And the more aggravating the situation – the more the quote made us laugh.


Then came cancer.

Life turned upside down.

The tests, the surgeries, the injections, the scans.
The nausea.  The pain.
The chemo-induced roller coaster of emotions.

The baldness.

And at night we’d watch Arrested Development.
And laugh.

Arrested Development was a taste of our old, innocent lives.
It was the craziness that made our craziness bearable.

And when the going got really tough,
And my thoughts were dark and my outlook was bleak,
A well thought-out blog post and a perfect AD quote lightened my load in a way nothing else could.

And I survived.

And thrived.

And that’s how a sitcom saved my life.

Share a Story

I learned early in this journey that the aggressivness of breast cancer and its spectrum of treatments is dependent upon many factors: The age and pre/post menopause status of the woman. The size, location, estrogen receptor status, progesterone receptor status and Her2 status of the tumor. Lymph node involvement.

In those early days, I was desperate to find and follow happy, healthy survivors sharing my particular permutation and combination of these factors.

I needed to know the journey was do-able. That it had been done before. That there were happily ever afters.

Rethink Breast Cancer has opened its Tell Her2 Story Gallery up to all of us.

Have a story? Leave a story.
Need a story? Find a story.

Stories are powerful.

Happiness Is..

Healing Time.

A year ago today was my second cancer surgery (complete axillary lymph node removal).

I wish I’d known, going into those surgeries, that my right arm and upper body would be permanently damaged. And I sure wish I’d known to try breaking that scar tissue up right away.

But something else I didn’t know, back then, was whether I’d be here today.

I’m grateful that I am.
And for my resilient family, our working limbs, our healthy bodies and our joy.

A Snap, A Slap and One Last Flush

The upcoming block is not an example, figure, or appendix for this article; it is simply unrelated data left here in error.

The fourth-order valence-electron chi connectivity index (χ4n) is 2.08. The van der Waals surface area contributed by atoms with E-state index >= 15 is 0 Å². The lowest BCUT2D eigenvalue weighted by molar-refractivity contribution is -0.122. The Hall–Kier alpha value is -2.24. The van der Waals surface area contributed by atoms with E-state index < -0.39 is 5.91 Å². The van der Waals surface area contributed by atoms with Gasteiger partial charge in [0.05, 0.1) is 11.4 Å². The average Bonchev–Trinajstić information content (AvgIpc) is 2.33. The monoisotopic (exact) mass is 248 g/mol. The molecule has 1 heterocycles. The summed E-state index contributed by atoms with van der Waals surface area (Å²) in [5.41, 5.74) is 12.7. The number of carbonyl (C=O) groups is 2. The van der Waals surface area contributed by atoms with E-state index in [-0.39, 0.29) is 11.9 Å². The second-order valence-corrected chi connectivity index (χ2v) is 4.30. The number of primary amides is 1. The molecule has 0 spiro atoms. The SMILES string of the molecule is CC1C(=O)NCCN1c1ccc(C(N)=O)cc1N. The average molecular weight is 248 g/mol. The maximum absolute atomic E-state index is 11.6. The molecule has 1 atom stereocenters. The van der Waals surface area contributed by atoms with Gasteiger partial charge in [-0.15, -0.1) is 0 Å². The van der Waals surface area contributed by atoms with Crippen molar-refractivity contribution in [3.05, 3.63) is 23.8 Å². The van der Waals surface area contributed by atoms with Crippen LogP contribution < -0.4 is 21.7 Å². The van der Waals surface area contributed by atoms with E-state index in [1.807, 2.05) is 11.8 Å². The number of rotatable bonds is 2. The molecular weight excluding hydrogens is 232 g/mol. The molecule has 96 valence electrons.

Today was my final trip to the chemo unit — for one last port-a-cath flush.

To mark the momentous occasion, I snapped this photo. Then that one.

“Mrs. Ross,” someone called. I assumed it was time for my flush. But the receptionist continued, “no photos allowed in the hospital.”

I was stunned.

“No photos in the hospital, Mrs. Ross. It’s hospital policy.”

“My blog’s in trouble,” I ventured, when I’d recovered from the shock. But she didn’t see the humour. Then a feeble, “But it’s my story.”

“Hospital policy.”

At each silence, she kept on:

I have to delete any photos I’ve taken. Pause.
If I want to take photos I need to have “Security” accompany me and approve each one. Pause.
If she called security they’d make me delete them right here and now.

Yikes.

Since I learned of it on May 4, I’ve been hoping to eventually join the hospital’s Community Advisory Committee.

Today’s sweet encounter was the perfect little nudge.

What have we always said is the most important thing?

This week, I spent two luxurious days in my first hometown — gabbing and gobbling with my lost and found cousin, Kelly.

During our wonderfully relaxing and restorative weekend, we wandered through pockets of memories from my childhood, my adolescence, my wild university days, my young adulthood and my pre-me extended family.

It felt odd to cross paths with the many versions of me. With my lost and found cousin. In my lost and found life.

Scary stats and niggling twinges of mortality can make me antsy about the quantity of time ahead.

Drifting in and out of these memory-packed spaces reminded me that life is short at the best of times. But, more importantly, that even short personal eras can pack huge whacks of life.

Here’s to great memory-making ahead.

A Long-Overdue Apology

It hit me during Bif Naked’s un-freakin-believably honest, poignant and entertaining address at the conference last weekend.
And it hit me hard (thanks to you).

With a dramatic roll of her eyes, Bif described how breast cancer had saddled her with the pieces-picking-upping of her inconsolable family and friends. And the survivor crowd gave a massive been-there roar.

With all the whining that I did about inappropriate reactions, complete collapse (well, even the slightest tearing up) was a possible reaction that had never crossed my mind.

I blasted the world with my news as soon as I got it. By email, SMS, twitter, blogs, newsletter, gchat and in person, I shot my message out with faith that the returning vibes would get me through it.

Not a single adult cried. Not even Mark.

And, no matter how scary things got, my close friends and family always shrugged my worries off. And I guess I followed suit.

I realize now, it was not because they didn’t care. It was because they did.

So thank you, my beautiful friends and family, for shielding me from concern.
And please accept my sincere apology for not appreciating it sooner.